Namrah Chaudhry talks about overcoming inner self-doubt when working with sixth-formers.
As clichéd as it sounds, I’ve always known I wanted to work with young people in my career. Interacting with the youth, encouraging them on a daily basis and preventing their personal circumstances from shadowing their goals. In what capacity, however, became clearer later on. I wanted to use my experience, my voice and my motivation to inspire young people to achieve whatever they put their mind to, regardless of any barriers. But how does one do this with a speech impediment?
I work as a Student Services Manager at a sixth form in London. My role entails supporting vulnerable students with their needs through early intervention and ensuring it doesn’t affect their academic studies, performance and experience at college. These needs and risk factors can range from acute mental health, bullying, self harm, home life and many more.
How could I encourage them to embrace their differences and not let them become a barrier when I was letting my difference become one?
Inevitably, a huge part of my role is communicating with the students, teachers, parents, external agencies and anyone really! Having a speech impediment which has gradually improved over time, I would constantly have a battle in my mind over whether I would settle for a non-interactive and unsociable career because of my fear of speaking or if I would overcome it and work in a job I always dreamed of. I went for the latter. Unfortunately, I can’t pretend that my fear has vanished.
Working in a vibrant sixth form, public forms of communication is very much a pivotal part of my role. The anxiety before presenting in a staff briefing, an assembly or chairing a meeting is still very much in full form. The wobbly legs as I walk to the front of an audience and introduce myself and never failing to stutter on the word ‘manager’ as part of my job title. My sweaty palms and heart beating at such a rate that it’s physically impossible to keep up with the order of my words. The sleepless night before presenting the next day is slowly improving but I still struggle to sleep soundly without worrying how my talk will go – which word will I stammer on? Should I swap X word for Y instead?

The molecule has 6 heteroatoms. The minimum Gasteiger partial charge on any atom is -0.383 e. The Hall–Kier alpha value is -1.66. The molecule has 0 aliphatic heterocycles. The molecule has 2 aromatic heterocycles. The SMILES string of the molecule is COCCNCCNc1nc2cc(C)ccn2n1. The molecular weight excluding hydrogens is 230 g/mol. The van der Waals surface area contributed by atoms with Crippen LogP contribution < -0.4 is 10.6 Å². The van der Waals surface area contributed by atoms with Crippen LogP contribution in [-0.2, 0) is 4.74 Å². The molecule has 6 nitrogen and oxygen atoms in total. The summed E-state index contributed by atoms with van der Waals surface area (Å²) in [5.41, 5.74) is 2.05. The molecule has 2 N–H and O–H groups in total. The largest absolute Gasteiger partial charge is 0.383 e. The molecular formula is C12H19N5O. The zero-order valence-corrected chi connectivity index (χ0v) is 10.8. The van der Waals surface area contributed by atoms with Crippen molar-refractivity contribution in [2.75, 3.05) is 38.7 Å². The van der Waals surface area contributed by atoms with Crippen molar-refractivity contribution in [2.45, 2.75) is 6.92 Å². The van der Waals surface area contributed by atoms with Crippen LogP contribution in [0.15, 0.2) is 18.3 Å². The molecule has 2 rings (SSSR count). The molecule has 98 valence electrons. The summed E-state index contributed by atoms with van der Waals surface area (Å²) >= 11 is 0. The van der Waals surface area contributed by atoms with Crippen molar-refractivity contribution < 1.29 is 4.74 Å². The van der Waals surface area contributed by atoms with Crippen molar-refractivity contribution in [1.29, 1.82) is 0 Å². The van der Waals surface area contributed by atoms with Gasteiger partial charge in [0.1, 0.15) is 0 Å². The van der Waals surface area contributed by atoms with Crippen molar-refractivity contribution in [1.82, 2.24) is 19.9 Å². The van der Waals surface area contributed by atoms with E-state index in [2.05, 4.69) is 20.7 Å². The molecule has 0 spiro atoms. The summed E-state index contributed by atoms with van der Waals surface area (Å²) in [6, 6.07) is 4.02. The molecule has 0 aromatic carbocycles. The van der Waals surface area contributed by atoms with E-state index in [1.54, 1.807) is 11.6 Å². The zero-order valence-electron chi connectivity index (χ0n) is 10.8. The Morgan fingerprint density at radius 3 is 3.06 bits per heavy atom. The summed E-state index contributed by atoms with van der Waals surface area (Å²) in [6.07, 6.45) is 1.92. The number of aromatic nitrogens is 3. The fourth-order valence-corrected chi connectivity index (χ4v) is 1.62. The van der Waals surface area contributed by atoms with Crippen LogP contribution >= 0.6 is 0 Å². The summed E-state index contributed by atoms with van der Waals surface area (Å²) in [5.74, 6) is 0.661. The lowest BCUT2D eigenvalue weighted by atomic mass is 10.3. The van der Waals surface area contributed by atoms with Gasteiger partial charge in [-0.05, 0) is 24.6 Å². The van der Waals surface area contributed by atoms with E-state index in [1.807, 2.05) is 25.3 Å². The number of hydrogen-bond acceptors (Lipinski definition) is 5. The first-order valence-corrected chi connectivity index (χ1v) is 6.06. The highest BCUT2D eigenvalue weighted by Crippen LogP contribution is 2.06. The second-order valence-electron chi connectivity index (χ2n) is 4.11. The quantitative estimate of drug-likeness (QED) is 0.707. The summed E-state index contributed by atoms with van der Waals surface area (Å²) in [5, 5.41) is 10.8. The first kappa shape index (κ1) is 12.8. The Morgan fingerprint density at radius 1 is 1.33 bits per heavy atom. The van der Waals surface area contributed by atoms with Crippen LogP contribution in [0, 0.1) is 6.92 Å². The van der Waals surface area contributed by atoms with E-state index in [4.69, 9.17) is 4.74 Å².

Where should I stand so there is enough space for me to pace in case I start stammering? I can’t wear too many bangles on the day in case I overly use hand gestures while stuttering and it’ll make a lot of noise. These are my weekly, if not daily, emotions that no one around me notices, but which I am sure every fellow stammerer can relate to. More importantly, how do I manage to not let my speech impediment get in the way of my work or allow it to become a barrier?
On a daily basis I support students to not let their personal, emotional, physical or mental circumstances hold them back from achieving what they want to in life. I reinforce the importance of embracing your differences and seeing them as a uniqueness rather than a disadvantage.
Nothing hurts me more than seeing a student throw their potential away because of the sentence ”I can’t do it”. My main priority in the sixth form is to tell students they absolutely can do it and support them in doing so. If I let my speech impediment stop me from doing things that I wanted to do, what example would I be setting my students? How could I encourage them to embrace their differences and not let them become a barrier when I was letting my difference become one? This right here is what inspired me to not allow my stutter to get in the way of my work. Of course, the anxiety and nerves are still there but the truth is I love what I do for a living a bit too much to allow anything to get in the way. I wouldn’t and I won’t give up my work with students for anything.
You can make a difference if you won’t let your difference get in the way.
To any fellow stammerers who want to join the education sector or any other sector for that matter but are afraid because of their speech, my primary advice would be that you can make a difference if you won’t let your difference get in the way. Go out there and leave a mark.
Lastly, I am very much aware that I am not as fluent as others; my voice is different, a little slower, and a little more repetitive but I have a voice just like anyone else’s. And I sure will use it.
For pointers on coping with stammering in the workplace, visit Stamma Website Stammering at work page.